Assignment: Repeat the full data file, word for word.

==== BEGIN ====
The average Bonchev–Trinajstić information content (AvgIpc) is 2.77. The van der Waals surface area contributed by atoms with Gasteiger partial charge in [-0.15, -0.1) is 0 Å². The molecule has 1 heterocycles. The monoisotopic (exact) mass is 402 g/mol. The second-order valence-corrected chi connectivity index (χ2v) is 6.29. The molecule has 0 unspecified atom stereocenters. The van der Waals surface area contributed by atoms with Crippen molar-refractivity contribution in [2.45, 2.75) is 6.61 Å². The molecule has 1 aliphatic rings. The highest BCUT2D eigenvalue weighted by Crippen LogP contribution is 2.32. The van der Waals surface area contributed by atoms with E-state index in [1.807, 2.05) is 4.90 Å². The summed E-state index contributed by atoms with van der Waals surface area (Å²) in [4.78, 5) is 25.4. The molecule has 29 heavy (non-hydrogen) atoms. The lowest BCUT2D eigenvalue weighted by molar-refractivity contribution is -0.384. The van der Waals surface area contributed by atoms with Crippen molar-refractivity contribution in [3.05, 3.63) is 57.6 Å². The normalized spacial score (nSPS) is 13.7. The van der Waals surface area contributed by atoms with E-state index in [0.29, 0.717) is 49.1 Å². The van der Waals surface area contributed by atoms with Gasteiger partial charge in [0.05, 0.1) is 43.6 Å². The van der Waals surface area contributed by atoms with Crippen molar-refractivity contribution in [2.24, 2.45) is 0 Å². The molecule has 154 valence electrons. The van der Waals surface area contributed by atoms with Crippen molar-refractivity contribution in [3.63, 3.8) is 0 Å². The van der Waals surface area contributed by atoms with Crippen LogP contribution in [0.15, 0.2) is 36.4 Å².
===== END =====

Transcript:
The average Bonchev–Trinajstić information content (AvgIpc) is 2.77. The van der Waals surface area contributed by atoms with Gasteiger partial charge in [-0.15, -0.1) is 0 Å². The molecule has 1 heterocycles. The monoisotopic (exact) mass is 402 g/mol. The second-order valence-corrected chi connectivity index (χ2v) is 6.29. The molecule has 0 unspecified atom stereocenters. The van der Waals surface area contributed by atoms with Crippen molar-refractivity contribution in [2.45, 2.75) is 6.61 Å². The molecule has 1 aliphatic rings. The highest BCUT2D eigenvalue weighted by Crippen LogP contribution is 2.32. The van der Waals surface area contributed by atoms with E-state index in [1.807, 2.05) is 4.90 Å². The summed E-state index contributed by atoms with van der Waals surface area (Å²) in [4.78, 5) is 25.4. The molecule has 29 heavy (non-hydrogen) atoms. The lowest BCUT2D eigenvalue weighted by molar-refractivity contribution is -0.384. The van der Waals surface area contributed by atoms with Crippen molar-refractivity contribution in [3.05, 3.63) is 57.6 Å². The normalized spacial score (nSPS) is 13.7. The van der Waals surface area contributed by atoms with E-state index in [0.29, 0.717) is 49.1 Å². The van der Waals surface area contributed by atoms with Gasteiger partial charge in [0.05, 0.1) is 43.6 Å². The van der Waals surface area contributed by atoms with Crippen molar-refractivity contribution in [2.24, 2.45) is 0 Å². The molecule has 154 valence electrons. The van der Waals surface area contributed by atoms with Crippen molar-refractivity contribution in [3.63, 3.8) is 0 Å². The van der Waals surface area contributed by atoms with Crippen LogP contribution in [0.15, 0.2) is 36.4 Å².